Thursday, May 19, 2016

TARGET STRUGGLES WITH BRICKS VS CLICKS

Target Gives Weak Forecast as Sales Decline

Retailer cites ‘increasingly volatile consumer environment’ and sees a weaker quarter than analysts expect


Target said a ‘very intense promotional environment’ is weighing on the retail sector. ENLARGE
Target said a ‘very intense promotional environment’ is weighing on the retail sector. Photo: Associated Press
Target Corp. said consumers pulled back on spending in the first quarter and warned that sales at existing stores could fall in the second quarter--the first such decline in two years.
Chief Executive Brian Cornell cited “an increasingly volatile consumer environment” and said he expects “excess inventory” at other retailers to “extend the very intense promotional environment into the months ahead.”
Shares of the company tumbled fell 7.3% to $68.22 in afternoon trading.
Sales at existing stores rose 1.2% in the quarter ended April 30, short of Target’s 1.5% to 2.5% annual target. Target warned the metric would be flat to down 2% in the current quarter. A decline would be a first for Target since Mr. Cornell took over as CEO in 2014.
Target joins a growing list of retailers reporting a disappointing start to the year. Last week soft results from department stores like Macy’s Inc. and Nordstrom Inc. illustrated shoppers’ shift away from brick-and-mortar stores and sparked declines across the retail sector. That pressure was renewed Wednesday and shares in Wal-Mart Stores Inc. fell 2.2%. Wal-Mart is slated to report quarterly results Thursday morning.
Off-price chain TJX Cos. and home improvement stores like Home Depot Inc. have reported healthy traffic and spending at their locations, suggesting that consumers are willing to spend but are being more selective about where.
Recent data from the U.S. Commerce Department showed that consumer spending in April rose to the best level in more than a year. In the past year, Internet and catalog sales have grown more than three times as fast as overall sales, up 10.2%, while department-store sales sank 1.7% over the past 12 months.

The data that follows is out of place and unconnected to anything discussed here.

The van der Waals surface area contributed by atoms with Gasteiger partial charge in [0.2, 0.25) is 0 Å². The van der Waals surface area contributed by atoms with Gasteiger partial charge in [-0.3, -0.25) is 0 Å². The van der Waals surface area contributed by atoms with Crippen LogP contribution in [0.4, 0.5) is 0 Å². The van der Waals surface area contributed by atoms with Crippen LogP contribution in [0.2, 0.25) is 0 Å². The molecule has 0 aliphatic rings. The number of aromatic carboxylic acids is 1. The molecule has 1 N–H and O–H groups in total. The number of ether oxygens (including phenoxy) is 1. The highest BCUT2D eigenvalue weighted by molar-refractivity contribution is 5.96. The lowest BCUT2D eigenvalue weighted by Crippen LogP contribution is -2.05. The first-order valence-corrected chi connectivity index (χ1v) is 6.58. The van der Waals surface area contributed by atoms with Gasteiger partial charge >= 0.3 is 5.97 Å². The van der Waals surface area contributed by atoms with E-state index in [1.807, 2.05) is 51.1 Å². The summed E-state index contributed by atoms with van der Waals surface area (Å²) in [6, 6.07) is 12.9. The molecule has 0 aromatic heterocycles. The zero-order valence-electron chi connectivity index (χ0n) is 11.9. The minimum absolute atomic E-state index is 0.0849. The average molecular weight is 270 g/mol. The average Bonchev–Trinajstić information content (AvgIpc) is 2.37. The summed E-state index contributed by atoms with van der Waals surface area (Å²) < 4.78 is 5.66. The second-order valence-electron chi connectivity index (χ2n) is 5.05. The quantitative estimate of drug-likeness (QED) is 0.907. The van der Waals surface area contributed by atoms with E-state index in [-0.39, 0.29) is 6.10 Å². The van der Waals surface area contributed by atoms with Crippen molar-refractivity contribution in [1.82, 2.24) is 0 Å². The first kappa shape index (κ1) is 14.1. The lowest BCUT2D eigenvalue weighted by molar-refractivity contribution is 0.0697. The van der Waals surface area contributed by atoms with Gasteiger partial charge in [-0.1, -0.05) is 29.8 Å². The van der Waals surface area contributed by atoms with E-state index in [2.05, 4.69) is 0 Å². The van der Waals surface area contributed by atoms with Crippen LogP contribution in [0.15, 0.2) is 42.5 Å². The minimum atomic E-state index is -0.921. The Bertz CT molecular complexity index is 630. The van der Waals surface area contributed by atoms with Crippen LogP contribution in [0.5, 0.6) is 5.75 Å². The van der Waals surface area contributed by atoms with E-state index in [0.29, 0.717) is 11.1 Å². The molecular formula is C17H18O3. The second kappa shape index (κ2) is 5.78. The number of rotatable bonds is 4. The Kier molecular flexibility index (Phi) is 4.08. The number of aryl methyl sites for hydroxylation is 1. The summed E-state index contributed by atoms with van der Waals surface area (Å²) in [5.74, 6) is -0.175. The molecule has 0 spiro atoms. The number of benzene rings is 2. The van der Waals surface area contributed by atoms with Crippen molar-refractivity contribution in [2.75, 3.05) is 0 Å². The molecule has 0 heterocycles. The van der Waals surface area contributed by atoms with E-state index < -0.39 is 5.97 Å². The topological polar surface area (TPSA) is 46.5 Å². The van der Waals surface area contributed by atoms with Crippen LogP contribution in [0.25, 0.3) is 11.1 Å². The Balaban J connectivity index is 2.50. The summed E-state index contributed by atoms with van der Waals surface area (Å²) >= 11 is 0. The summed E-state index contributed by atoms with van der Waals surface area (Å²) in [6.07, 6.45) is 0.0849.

Despite weakness in the first half of the year, Target said it still considers its full-year earnings forecast “achievable.” Mr. Cornell said the spending slowdown at the start of the year was the result of consumer caution and unusually cold and wet weather in certain regions.
“It’s been a very wet and cold start to the year and it’s reflected in our sales,” he said. “We haven’t seen anything from a structural standpoint that gives us pause.”

The Minneapolis company has also been spending aggressively to beef up digital sales in a retail environment where foot traffic is dwindling and more Americans are making purchases from Amazon.com Inc. and other online retailers.
In the first quarter, Target’s digital sales rose 23%, down from a 38% clip a year earlier. Online sales represented 3.5% of Target’s top line, a smaller chunk than the 5% achieved in the holiday period, though up from 2.8% a year earlier.
Shoppers continued to buy in bulk from the big-box store, but Target said customers started making fewer trips for smaller purchases. “We have seen some trip erosion with guests coming in for that fill-in trip,” Mr. Cornell said on a conference call.
The company said home goods were a bright spot in the latest period growing 4%, while electronic sales continued to decline. Same-store sales in apparel increased between 2% and 3%, but the category began to weaken in April, executives said.
Aside from working to boost digital sales, Mr. Cornell has been trying to reshape the company by fixing up stores and improving its merchandise selection. Target has also been working to revamp its food business by adding organics and fresh offerings. Same-store sales in the food category fell slightly in the first quarter despite growth in perishable items.
In his latest move announced Tuesday, Mr. Cornell hired Nordstrom veteran Mark Tritton to be Target’s next chief merchandising officer, filling the position vacant since last summer.
Overall for the quarter, Target reported a profit of $632 million, down from $635 million a year earlier. Revenue declined 5.4% to $16.2 billion, largely due to the sale of its pharmacy and clinic businesses to CVS Health Corp. last fall. Analysts had forecast $16.32 billion in revenue, according to Thomson Reuters.
For the current quarter, Target expects to post $1 to $1.20 in adjusted earnings per share, well below the $1.36 analysts have projected.
Write to Khadeeja Safdar at khadeeja.safdar@wsj.com and Lisa Beilfuss at lisa.beilfuss@wsj.com